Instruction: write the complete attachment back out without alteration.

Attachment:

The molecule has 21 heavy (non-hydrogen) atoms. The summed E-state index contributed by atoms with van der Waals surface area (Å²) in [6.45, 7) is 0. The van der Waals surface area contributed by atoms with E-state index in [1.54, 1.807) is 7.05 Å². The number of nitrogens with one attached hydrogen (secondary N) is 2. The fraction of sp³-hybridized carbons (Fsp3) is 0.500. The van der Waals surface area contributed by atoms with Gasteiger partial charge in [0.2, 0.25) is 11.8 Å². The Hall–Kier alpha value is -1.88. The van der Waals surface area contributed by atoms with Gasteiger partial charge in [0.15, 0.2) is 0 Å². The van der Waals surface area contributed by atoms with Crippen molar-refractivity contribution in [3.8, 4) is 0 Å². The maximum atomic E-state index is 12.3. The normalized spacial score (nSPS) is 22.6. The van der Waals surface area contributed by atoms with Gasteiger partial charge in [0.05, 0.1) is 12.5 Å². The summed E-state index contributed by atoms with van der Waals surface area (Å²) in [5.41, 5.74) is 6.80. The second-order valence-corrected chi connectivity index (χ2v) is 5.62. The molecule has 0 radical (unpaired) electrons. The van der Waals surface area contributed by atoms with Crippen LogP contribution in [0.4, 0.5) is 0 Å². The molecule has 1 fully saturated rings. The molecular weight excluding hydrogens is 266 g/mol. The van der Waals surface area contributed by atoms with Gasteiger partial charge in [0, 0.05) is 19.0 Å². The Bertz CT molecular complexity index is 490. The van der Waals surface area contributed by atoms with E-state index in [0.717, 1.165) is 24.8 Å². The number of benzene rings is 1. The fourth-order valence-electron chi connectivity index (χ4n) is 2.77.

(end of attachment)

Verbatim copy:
The molecule has 21 heavy (non-hydrogen) atoms. The summed E-state index contributed by atoms with van der Waals surface area (Å²) in [6.45, 7) is 0. The van der Waals surface area contributed by atoms with E-state index in [1.54, 1.807) is 7.05 Å². The number of nitrogens with one attached hydrogen (secondary N) is 2. The fraction of sp³-hybridized carbons (Fsp3) is 0.500. The van der Waals surface area contributed by atoms with Gasteiger partial charge in [0.2, 0.25) is 11.8 Å². The Hall–Kier alpha value is -1.88. The van der Waals surface area contributed by atoms with Gasteiger partial charge in [0.15, 0.2) is 0 Å². The van der Waals surface area contributed by atoms with Crippen molar-refractivity contribution in [3.8, 4) is 0 Å². The maximum atomic E-state index is 12.3. The normalized spacial score (nSPS) is 22.6. The van der Waals surface area contributed by atoms with Gasteiger partial charge in [0.05, 0.1) is 12.5 Å². The summed E-state index contributed by atoms with van der Waals surface area (Å²) in [5.41, 5.74) is 6.80. The second-order valence-corrected chi connectivity index (χ2v) is 5.62. The molecule has 0 radical (unpaired) electrons. The van der Waals surface area contributed by atoms with Crippen LogP contribution in [0.4, 0.5) is 0 Å². The molecule has 1 fully saturated rings. The molecular weight excluding hydrogens is 266 g/mol. The van der Waals surface area contributed by atoms with Gasteiger partial charge in [0, 0.05) is 19.0 Å². The Bertz CT molecular complexity index is 490. The van der Waals surface area contributed by atoms with E-state index in [0.717, 1.165) is 24.8 Å². The number of benzene rings is 1. The fourth-order valence-electron chi connectivity index (χ4n) is 2.77.